Dreyer is the only director to land two films in my top ten. This is somewhat surprising, given the qualities of many other films in this eclectic collection of a hundred. Over and over, I've celebrated works that tell grand stories, spanning years and setting up contrasts between past and present. I've often favored films with heavy editing, and those that have emphasized long takes and camera movements usually do so within an epic context (think Out 1 or Satantango). I appreciate movies that are mixtures, of genres, styles, sensibilities. Here then is Dreyer, stark, pared-down, graceful and pure in his outlook, never biting off more than he chew but preferring to savor each flavor. When he screened Gertrud in 1964, following years of hip, avant-garde New Wave films (the likes of which have populated this list and will continue to do so), it was reviled as stilted, a dinosaur that couldn't keep pace. To a certain extent, our favorite films are a reflection of our own personalities. However, there's always another element present: the recognition and response to greatness wherever it exists and whichever form it takes. And Day of Wrath is a supremely accomplished film, perpetually unsettling us with its combinations of dollies and pans, startling us with its harsh, vivid sound design (the screams of the old woman never fail to chill me), and wrapping us in a carefully-realized world of sin, dread, and suffocating custom. Then again, maybe there are personal reasons I am drawn to Day of Wrath. I love films that affect one's consciousness, and Dreyer's style encourage a trancelike state in the viewer (David Lynch, the filmmaker I've discussed the most at this site, also doesn't really fit in to the montage-heavy, rough-around-the-edges aesthetic I've celebrated elsewhere on this list). And I can't discount my first viewing. Day of Wrath is the highest-ranked film I saw for the first time in a movie theater. I attended a screening at Lincoln Center in 2006 and just sank into the world of this film as I have into few others. Dreyer held me in the palm of his hand for an hour and fifty minutes as I stirred with hope for the young couple, feared Anne's hostility to her husband (both for her sake and for his - despite his rigidity), and responded to the ending with a strange mixture of sadness and relief. When the lights came back on, an audience member grumbled, "Fuck organized religion" (or something to that effect), but while Day of Wrath certainly paints a stark picture of ecclesiastical power, this always seemed too simplistic a response to its tragedy. Anne's struggle isn't merely reducible to her resistance against outside forces - there are internal obstacles she must overcome. When I watch the film I feel that Dreyer, in addition to his criticism of authoritarian patriarchy, is concerned with Anne's individual soul. Regardless, on that first viewing I left the theater shaken...and as I recall, I soon returned for the second part of a double feature (L'Avventura?). Day of Wrath offers such an overpowering example of cinematic immersion that I found myself craving more, however different its expression.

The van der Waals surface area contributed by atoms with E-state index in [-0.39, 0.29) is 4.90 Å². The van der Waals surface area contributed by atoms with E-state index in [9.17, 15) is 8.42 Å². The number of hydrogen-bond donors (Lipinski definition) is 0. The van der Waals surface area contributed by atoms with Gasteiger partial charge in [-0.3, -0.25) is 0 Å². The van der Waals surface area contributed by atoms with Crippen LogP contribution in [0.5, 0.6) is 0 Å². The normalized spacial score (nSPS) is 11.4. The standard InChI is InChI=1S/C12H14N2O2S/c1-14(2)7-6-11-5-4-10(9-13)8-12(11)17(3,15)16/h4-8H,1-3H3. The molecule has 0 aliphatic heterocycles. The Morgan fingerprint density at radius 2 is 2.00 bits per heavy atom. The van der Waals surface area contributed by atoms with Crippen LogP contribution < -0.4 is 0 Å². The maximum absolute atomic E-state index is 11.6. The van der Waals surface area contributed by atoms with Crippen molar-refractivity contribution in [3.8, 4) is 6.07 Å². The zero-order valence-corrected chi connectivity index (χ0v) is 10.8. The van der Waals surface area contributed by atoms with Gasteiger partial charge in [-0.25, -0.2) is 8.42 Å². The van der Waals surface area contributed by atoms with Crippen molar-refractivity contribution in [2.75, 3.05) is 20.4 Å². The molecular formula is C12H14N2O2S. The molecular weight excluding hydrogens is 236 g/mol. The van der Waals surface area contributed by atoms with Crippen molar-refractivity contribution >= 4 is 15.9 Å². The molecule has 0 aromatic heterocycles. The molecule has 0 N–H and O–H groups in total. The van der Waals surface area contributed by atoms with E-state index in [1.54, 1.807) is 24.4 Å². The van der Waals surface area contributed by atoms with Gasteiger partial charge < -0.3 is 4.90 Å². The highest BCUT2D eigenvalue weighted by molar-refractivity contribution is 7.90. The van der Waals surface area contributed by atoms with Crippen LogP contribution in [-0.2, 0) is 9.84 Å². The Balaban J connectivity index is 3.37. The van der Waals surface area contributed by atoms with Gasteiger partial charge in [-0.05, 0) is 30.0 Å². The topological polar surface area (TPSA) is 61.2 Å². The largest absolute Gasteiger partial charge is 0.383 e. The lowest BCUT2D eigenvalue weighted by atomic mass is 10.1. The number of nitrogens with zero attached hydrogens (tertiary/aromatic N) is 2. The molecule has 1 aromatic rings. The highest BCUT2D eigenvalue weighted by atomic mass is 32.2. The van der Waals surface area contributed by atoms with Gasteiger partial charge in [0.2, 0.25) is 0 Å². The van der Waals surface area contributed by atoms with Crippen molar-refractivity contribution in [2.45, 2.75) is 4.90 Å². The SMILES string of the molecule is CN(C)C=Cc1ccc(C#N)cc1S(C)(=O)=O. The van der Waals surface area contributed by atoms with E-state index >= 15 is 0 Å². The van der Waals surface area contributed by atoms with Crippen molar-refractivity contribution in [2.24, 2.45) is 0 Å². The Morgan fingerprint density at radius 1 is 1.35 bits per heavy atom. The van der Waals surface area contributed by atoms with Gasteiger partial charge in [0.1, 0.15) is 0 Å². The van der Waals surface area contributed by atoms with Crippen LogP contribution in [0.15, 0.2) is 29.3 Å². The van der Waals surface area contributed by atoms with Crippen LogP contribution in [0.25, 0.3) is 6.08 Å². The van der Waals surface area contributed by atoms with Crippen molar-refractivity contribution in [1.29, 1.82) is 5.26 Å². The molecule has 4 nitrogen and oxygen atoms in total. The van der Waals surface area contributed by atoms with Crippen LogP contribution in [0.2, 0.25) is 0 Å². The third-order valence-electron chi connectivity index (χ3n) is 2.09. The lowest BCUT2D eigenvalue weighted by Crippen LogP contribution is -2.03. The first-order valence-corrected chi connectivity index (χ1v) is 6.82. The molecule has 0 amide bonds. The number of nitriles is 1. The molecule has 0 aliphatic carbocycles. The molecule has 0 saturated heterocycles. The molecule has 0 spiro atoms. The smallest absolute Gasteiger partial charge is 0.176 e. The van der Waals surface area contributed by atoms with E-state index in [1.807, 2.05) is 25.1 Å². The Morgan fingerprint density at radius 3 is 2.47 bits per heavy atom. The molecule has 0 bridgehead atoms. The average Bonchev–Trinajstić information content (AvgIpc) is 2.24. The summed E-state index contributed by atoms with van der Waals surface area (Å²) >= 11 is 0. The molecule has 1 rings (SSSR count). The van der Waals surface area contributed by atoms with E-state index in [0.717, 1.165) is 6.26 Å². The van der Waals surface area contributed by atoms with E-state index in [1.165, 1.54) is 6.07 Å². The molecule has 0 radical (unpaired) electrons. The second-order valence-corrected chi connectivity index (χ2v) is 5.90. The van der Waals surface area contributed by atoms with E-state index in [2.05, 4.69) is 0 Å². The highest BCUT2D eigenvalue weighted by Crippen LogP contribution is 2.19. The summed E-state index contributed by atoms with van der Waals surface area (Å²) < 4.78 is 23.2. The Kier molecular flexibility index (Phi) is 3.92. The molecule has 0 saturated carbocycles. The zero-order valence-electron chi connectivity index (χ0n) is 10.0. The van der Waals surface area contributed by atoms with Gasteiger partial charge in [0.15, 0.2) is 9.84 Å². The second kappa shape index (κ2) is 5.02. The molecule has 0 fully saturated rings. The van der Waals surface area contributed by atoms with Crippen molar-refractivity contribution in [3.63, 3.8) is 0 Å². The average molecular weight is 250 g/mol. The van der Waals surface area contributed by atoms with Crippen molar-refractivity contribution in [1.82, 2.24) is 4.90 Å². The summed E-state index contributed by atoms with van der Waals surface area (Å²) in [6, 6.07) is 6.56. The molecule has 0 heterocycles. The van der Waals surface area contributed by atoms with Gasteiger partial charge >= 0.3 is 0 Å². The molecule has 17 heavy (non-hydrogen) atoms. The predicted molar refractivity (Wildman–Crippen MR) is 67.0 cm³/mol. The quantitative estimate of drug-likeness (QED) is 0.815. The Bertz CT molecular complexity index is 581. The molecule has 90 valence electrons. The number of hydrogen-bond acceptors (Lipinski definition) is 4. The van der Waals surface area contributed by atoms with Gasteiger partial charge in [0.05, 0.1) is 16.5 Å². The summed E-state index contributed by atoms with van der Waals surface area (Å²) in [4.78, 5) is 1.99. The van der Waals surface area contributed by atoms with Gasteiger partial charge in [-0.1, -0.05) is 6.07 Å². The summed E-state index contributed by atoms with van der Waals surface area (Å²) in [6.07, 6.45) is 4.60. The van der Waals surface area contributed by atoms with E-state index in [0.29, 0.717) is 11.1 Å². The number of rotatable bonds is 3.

More from me • I once shared a quote from Jonathan Rosenbaum's excellent essay on the film, and a clip appears at 0:34 in "Dreaming in Wartime", a chapter in my "32 Days of Movies" video clip series.

How you can see it • Day of Wrath streams on Hulu and is available for DVD rental on Netflix.

What do you think? • Is this Dreyer's masterpiece - or does he have too many to pick one as the apex? Do you recognize the affinity with Yasujiro Ozu and Robert Bresson that Paul Schrader claimed, or do you see a different vision at work? What are the most powerful experiences you've undergone in a movie theater, particularly at retrospective screenings?

• • •

Tomorrow: Vertigo (#3)